The process for repairing a detached retina is interesting, if not a tad inconvenient. The surgeon inserts a gas-filled "balloon," that forces the retina back into position. Over time, the "balloon" dissolves, leaving the retina back in place. However, during the recovery period, Frances would have to look down - as in looking down at the floor - most of the time and that time could be a week or more.

To accomplish this, Frances is using a chair designed expressly for this purpose. Yes, she can take a break once in a while, but most of the time she has to be here.

She can read, but that's about all. At night, we rig a cushion on her bed so that she sleeps face down for the night. Throughout all of this Frances has remained her old self. On Saturday night, we made chili and corn muffins. That is to say, Bill carefully executed as Frances directed, face down. Hey, it was a damned good dinner!

As we were writing this blog post, Frances appeared to have her picture taken to let everyone know she's OK. 

She's holding what she calls her night-time Binky, the cushion she has to sleep on to keep her face looking down. She's been very good about this and we hope that next Tuesday, when the doctor checks her again, that she will have made some progress.

In the meantime, special eye drops have to be used three times a day. Organized as ever, Frances has them lined up and checked off.

At this point, all we can do is follow the doctor's directions and wait for that eye to heal. But, Pooka is fine, the boat is fine and Frances is is in great spirits. Soon, we hope, we'll take our last cruise of the year.  
The biggest boating rule is, "Keeping a proper lookout." It wouldn't be boating for us if Frances wasn't there to help us stay on course. Hopefully soon, she'll be back on the bridge.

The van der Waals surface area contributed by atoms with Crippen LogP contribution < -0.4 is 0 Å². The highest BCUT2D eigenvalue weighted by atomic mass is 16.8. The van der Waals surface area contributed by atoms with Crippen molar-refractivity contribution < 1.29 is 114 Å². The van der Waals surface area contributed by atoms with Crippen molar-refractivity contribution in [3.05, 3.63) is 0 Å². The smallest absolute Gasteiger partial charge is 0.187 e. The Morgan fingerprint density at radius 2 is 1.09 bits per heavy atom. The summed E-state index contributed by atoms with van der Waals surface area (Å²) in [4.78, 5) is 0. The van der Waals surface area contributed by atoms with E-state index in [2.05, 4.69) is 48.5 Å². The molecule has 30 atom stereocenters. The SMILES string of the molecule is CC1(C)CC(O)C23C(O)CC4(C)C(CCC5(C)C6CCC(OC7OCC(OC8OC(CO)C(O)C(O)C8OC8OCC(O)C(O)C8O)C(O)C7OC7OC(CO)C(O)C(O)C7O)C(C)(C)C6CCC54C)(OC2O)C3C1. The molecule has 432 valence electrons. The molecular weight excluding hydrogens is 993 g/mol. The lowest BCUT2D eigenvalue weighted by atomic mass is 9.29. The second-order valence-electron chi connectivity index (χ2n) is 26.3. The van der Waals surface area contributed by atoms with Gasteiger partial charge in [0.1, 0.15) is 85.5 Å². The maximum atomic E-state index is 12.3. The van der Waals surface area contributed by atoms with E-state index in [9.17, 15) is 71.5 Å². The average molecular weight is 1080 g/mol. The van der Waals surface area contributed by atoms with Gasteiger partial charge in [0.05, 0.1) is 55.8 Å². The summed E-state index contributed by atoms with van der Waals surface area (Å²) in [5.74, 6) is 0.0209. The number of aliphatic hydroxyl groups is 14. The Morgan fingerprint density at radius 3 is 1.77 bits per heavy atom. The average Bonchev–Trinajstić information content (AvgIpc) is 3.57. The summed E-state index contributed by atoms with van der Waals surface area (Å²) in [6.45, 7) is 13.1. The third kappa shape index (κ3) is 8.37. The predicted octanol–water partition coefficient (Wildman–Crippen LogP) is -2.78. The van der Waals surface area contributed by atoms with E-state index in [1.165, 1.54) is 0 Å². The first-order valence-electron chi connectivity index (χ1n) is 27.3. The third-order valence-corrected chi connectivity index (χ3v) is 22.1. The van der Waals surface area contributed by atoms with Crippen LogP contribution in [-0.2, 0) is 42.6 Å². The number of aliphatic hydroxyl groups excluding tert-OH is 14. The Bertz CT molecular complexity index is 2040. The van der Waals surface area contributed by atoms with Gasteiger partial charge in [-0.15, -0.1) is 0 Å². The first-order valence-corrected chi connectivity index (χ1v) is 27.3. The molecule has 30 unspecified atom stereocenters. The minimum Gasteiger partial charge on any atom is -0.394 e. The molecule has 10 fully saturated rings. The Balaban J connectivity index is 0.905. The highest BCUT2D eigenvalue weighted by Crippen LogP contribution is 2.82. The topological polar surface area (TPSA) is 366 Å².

Sunday, October 5, 2014

Getting ready to leave

This was a familiar sight on our dock this weekend as people unloaded their boats before they left for winter storage. We only came up with two small boxes but there will be many more before we take our last cruise of the year.

Frances has been living on the boat since May and we've accumulated a lot of stuff that won't take freezing well. It doesn't really seem like work, though. We've done this many times before.

As you can see from the brief video, Saturday was gray and soon after Bill arrived it began to rain. Somehow, that didn't make much difference because we read and chatted in our nice warm cabin while the rain and wind blew. We thought we were the only people on our dock but we learned later that at least one other couple preferred their boat to home even in the rain.

Our trip to Monson
Sunday morning dawned cool and beautifully sunny. Our plan was to drive to Monsan, Massachusetts and pick up a tire at the the home of dock mates John and Joanne, neither of whom would be home.

Why we needed a particular tire will be left unexplained. It's too complicated, but trust us, we needed the tire that John had offered and we were going to go get it. We'd never been to Monson but how hard can a 30 mile trip be?

After a good breakfast at Olde Times in Norwich, off we went, equipped with Google Map directions and a Magellan GPS unit that Frances sometimes uses in her car. Things went really well as we drove north on Route 32 and "Thema," the name we assigned to the female voice on the GPS, warned us of every turn, just as she should.  Near the Massachusetts border, Thema got a little confused and decided that we should drive west, not north where we wanted to go. We followed her directions and finally stopped in the parking lot of a little hospital. We fiddled with Thelma's few controls and decided to backtrack. Thelma liked that and eventually, guided us right to John's driveway.

We collected the tire, left a thank-you note and headed back, now that we knew where we were going.

At this time of year, a drive through this rural part of Connecticut is just wonderful. Thelma, we found, liked to be near the windshield where she could see the satellites. Maybe that's why she got confused.

When we got back, we unloaded a few things and started up the engines and let them warm up.

We only have a week or two left before Frances and Pooka, the boat cat, move back to their winter home.